It was the perfect catch for a Labor Day weekend in the city.
Hundreds of brightly colored Frisbees crisscrossed the Mall between Third and Fourth streets, looking from a distance like motorized confetti. Spectators lounged on towels. Music pounded from loudspeakers.
With a little imagination, and without the Capitol and the Air and Space Museum as backdrops, it could have been a scene from Ocean City, Md. But about 10,000 persons passed up sand and surf yesterday for the grass and gravel of the Mall to ooh, ahh and ogle the performers at the 8th Annual National Frisbee Festival.
"The reason it's popular is because it's a family event," said festival director Larry Schindel.
Some performers cited a more mystical attraction. "A ball does just one thing -- a parabola," said Jack Roddick, the 1984 World Senior Grand Master Frisbee champion. "But a Frisbee is part of you and part of the air that you throw it in."
Whatever the reason, families showed up in force with children and canines, feeding their kids from picnic coolers and refreshing their dogs with upside-down Frisbees filled with water. Two of the most popular participants were Scotland, a male porter collie, and McTabish, his father. The dogs chased Frisbees with high style, leaping in swift arcs to snatch the discs from the air, dashing up behind their kneeling owner to grab Frisbees from her outstretched hand.
Jendi Holmes, 19, said the hardest part of training her dogs was teaching them to retrieve the Frisbees. She said she started by training McTabish to catch a tennis ball. "But first I had to tie a rope to it -- he used to just grab it and run away."
Jens and Erwin Velasquez, from North Plainfield, N.J., have been playing Frisbee together for about 10 years, Erwin Velasquez said. They specialize in free-style play, a loosely choreographed duet of fancy throws, spins, dance and acrobatics set to music.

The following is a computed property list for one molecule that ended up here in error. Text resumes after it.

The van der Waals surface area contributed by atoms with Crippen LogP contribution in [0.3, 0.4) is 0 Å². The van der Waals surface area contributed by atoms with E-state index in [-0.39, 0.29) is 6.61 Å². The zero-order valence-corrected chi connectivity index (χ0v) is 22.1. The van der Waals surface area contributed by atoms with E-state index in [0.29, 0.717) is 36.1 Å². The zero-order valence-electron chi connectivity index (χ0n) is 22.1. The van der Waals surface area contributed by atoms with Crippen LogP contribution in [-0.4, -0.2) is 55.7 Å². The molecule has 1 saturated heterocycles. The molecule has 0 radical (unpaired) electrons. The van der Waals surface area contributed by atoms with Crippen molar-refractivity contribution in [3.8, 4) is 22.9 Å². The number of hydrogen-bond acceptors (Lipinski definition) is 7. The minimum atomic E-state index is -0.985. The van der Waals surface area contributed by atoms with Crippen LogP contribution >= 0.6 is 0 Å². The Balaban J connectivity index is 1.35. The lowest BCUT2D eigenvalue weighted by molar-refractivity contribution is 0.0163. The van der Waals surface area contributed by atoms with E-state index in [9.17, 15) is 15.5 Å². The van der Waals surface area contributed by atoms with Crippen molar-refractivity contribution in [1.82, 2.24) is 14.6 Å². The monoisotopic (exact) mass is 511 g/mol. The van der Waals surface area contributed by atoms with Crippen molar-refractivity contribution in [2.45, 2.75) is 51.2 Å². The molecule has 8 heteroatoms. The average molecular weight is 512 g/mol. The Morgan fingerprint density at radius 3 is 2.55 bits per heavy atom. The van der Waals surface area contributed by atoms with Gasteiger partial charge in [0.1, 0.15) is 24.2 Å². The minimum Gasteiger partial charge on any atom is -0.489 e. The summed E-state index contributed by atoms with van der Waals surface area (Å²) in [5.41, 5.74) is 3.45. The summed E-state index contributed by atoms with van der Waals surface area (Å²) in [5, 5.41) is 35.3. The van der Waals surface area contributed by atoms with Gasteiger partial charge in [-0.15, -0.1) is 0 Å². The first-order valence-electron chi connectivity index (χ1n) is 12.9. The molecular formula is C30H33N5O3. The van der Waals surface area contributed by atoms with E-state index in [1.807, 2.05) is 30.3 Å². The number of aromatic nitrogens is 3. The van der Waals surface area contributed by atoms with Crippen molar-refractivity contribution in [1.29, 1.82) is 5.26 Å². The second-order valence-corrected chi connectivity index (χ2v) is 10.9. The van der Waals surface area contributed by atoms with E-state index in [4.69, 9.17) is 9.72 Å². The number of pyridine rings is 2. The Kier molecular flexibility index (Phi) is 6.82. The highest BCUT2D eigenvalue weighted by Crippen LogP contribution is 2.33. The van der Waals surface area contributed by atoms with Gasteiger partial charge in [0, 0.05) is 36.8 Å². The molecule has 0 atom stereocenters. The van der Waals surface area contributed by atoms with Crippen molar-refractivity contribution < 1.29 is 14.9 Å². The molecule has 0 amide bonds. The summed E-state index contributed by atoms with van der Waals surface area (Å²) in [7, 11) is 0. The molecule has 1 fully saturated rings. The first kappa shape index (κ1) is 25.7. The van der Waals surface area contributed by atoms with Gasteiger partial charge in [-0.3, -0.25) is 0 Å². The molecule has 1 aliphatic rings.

"In order to do it, you need a partner. . . . We're a little different, but when we're out there together, we're one. We complement each other. We're brothers and we play Frisbee with each other all the time," Erwin Valasquez said.
Three hour-long shows demonstrated the finest and fanciest in Frisbee technique. Performers showed off the traditional catch-it-behind-the-back, throw-it-between-the-legs maneuvers and some newer, more subtle moves such as tipping, or bouncing a spinning Frisbee off one finger tip.
There was air-brushing -- racing across the Mall behind a flying Frisbee, keeping it aloft with swift taps to the side of the disc. And there was body-rolling, performers turn into human roller coasters, wriggling and twisting to make the discs roll on edge across their backs, over their necks, up and down their arms.
Some of the performers have been playing long enough to remember when these tricks were on the Frisbee frontier. "Originally, free style was all fancy catches and that was it," said Roddick, 62, of Shippensburg, Pa. "Then somebody found you could tip the Frisbee, maintaining the spin of the disc and delaying its death. There's no longer much of the behind-the-back stuff. This other's just taken its place."
There was room yesterday for the basics, too, in workshops that gave spectators a chance to spruce up their Frisbee skills.
Peter Hickey, clad in the dark blue shorts and powder blue T-shirt of the festival staff, grinned at his prodigy, 3-year-old Katherine Massey of Alexandria.
Katherine tugged the tail of her red shirt neatly over her shorts and sent a blue Frisbee sailing straight into Hickey's hands.
"She can throw a two-finger forehand. That's hard to do," he said.
Katherine's father, Jerry, watched her jump and twist to the sound of "Footloose" pulsing from the loudspeakers, then looked across to the Mall, where Frisbees zigzagged over the grass, flying in the smooth arcs of experts and the wobbly paths of beginners. "This is American, isn't it?" he said.